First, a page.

UK privacy watchdog fines Clearview AI £7.5 million for breaking data protection laws

The UK Information Commissioner’s Office has fined facial recognition firm Clearview AI £7,552,800 over its use of images of people’s faces and data from publicly available information.

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The UK Information Commissioner’s Office (ICO) has fined facial recognition company Clearview AI Inc £7,552,800 for breaking data protection laws over its use of images of people’s faces and data from publicly available information. The ICO has also issued an enforcement notice, ordering the company to stop obtaining and using the personal data of UK residents and to delete the data of UK residents from its systems.

The enforcement action comes in the wake of a joint investigation with the Office of the Australian Information Commissioner (OAIC) which focused on Clearview AI Inc’s use of people’s images, data scraping from the internet, and the use of biometric data for facial recognition. The £7,552,800 fine is less than half of the £17 million initially proposed by the ICO in November 2021.

Clearview AI failed to inform people about data collection

According to a posting on the ICO’s website, Clearview AI Inc. has collected more than 20 billion images of people’s faces and data from publicly available information on the internet and social media platforms all over the world to create an online database. People were not informed that their images were being collected or used in this way. “Given the high number of UK internet and social media users, Clearview AI Inc.’s database is likely to include a substantial amount of data from UK residents, which has been gathered without their knowledge,” the ICO stated. “Although Clearview AI Inc. no longer offers its services to UK organisations, the company has customers in other countries, so the company is still using personal data of UK residents.”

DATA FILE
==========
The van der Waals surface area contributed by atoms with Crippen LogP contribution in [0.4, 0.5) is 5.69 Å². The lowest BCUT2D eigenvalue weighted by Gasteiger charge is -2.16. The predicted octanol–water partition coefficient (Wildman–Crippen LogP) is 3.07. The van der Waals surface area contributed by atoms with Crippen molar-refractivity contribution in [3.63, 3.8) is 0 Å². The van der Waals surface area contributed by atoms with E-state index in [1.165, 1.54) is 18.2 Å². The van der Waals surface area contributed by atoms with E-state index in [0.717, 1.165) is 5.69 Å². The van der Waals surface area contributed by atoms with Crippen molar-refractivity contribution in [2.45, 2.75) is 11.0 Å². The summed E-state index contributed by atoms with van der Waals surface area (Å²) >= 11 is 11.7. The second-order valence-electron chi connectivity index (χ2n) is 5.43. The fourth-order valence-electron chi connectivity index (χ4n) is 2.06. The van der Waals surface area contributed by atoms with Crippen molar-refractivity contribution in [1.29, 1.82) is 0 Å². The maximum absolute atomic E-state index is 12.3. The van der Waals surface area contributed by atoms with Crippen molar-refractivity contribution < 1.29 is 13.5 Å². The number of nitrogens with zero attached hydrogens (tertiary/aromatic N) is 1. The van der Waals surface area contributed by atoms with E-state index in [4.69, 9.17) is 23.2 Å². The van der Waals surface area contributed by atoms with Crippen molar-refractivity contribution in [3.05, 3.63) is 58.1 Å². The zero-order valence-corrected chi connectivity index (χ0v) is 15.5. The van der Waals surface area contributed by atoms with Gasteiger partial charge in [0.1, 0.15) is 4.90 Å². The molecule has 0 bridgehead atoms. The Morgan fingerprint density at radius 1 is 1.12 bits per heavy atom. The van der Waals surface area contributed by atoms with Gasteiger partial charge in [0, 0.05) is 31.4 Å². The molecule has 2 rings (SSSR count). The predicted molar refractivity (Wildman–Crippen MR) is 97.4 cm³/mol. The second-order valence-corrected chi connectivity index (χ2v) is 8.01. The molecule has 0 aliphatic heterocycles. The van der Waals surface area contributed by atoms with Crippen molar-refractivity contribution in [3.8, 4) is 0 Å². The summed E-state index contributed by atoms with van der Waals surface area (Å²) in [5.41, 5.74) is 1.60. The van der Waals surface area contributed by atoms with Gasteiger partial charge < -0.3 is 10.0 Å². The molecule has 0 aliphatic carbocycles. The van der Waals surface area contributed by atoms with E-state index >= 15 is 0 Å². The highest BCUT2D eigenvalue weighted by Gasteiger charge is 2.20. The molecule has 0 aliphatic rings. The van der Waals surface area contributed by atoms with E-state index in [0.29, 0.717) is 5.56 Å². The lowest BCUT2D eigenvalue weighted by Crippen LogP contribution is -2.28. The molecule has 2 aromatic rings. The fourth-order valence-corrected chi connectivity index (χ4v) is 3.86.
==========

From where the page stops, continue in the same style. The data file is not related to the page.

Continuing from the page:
Commenting on the fine, UK Information Commissioner John Edwards said that the ICO has acted to protect UK residents. “People expect that their personal information will be respected, regardless of where in the world their data is being used. That is why global companies need international enforcement. Working with colleagues around the world helped us take this action and protect people from such intrusive activity.”

Clearview AI breached UK data protection law in several ways

The ICO found that Clearview AI had broken UK data protection law in several ways:

  • Failing to use the information of people in the UK in a way that is fair and transparent, given that individuals are not made aware or would not reasonably expect their personal data to be used in this way.
  • Failing to have a lawful reason for collecting people’s information.
  • Failing to have a process in place to stop the data being retained indefinitely.
  • Failing to meet the higher data protection standards required for biometric data (classed as “special category data” under the GDPR and UK GDPR).
  • Asking for additional personal information, including photos, when asked by members of the public if they are on their database. This may have acted as a disincentive to individuals who wish to object to their data being collected and used.

Any monetary penalty is paid into the Consolidated Fund, which is the UK government’s general bank account at the Bank of England and is not kept by the ICO.

Copyright © 2022 IDG Communications, Inc.

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